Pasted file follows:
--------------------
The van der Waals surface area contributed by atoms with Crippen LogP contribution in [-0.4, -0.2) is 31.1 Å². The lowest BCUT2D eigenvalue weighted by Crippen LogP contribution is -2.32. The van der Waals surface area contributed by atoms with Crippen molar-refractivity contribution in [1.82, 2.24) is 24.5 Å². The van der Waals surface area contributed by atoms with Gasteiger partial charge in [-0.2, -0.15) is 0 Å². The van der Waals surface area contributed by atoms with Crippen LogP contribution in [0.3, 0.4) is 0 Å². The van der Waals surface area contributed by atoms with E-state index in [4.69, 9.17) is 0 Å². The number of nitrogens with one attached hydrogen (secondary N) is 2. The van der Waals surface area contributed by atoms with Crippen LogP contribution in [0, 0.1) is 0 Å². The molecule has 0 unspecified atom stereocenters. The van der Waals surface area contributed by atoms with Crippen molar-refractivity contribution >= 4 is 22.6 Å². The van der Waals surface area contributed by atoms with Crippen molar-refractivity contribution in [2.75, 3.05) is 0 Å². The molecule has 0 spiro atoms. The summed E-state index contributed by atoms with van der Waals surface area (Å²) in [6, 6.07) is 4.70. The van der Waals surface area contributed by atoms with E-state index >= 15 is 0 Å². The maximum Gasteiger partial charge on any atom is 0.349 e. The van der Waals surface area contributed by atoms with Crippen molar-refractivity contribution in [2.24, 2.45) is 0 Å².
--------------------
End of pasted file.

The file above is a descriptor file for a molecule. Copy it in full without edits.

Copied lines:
The van der Waals surface area contributed by atoms with Crippen LogP contribution in [-0.4, -0.2) is 31.1 Å². The lowest BCUT2D eigenvalue weighted by Crippen LogP contribution is -2.32. The van der Waals surface area contributed by atoms with Crippen molar-refractivity contribution in [1.82, 2.24) is 24.5 Å². The van der Waals surface area contributed by atoms with Gasteiger partial charge in [-0.2, -0.15) is 0 Å². The van der Waals surface area contributed by atoms with Crippen LogP contribution in [0.3, 0.4) is 0 Å². The van der Waals surface area contributed by atoms with E-state index in [4.69, 9.17) is 0 Å². The number of nitrogens with one attached hydrogen (secondary N) is 2. The van der Waals surface area contributed by atoms with Crippen LogP contribution in [0, 0.1) is 0 Å². The molecule has 0 unspecified atom stereocenters. The van der Waals surface area contributed by atoms with Crippen molar-refractivity contribution >= 4 is 22.6 Å². The van der Waals surface area contributed by atoms with Crippen molar-refractivity contribution in [2.75, 3.05) is 0 Å². The molecule has 0 spiro atoms. The summed E-state index contributed by atoms with van der Waals surface area (Å²) in [6, 6.07) is 4.70. The van der Waals surface area contributed by atoms with E-state index >= 15 is 0 Å². The maximum Gasteiger partial charge on any atom is 0.349 e. The van der Waals surface area contributed by atoms with Crippen molar-refractivity contribution in [2.24, 2.45) is 0 Å².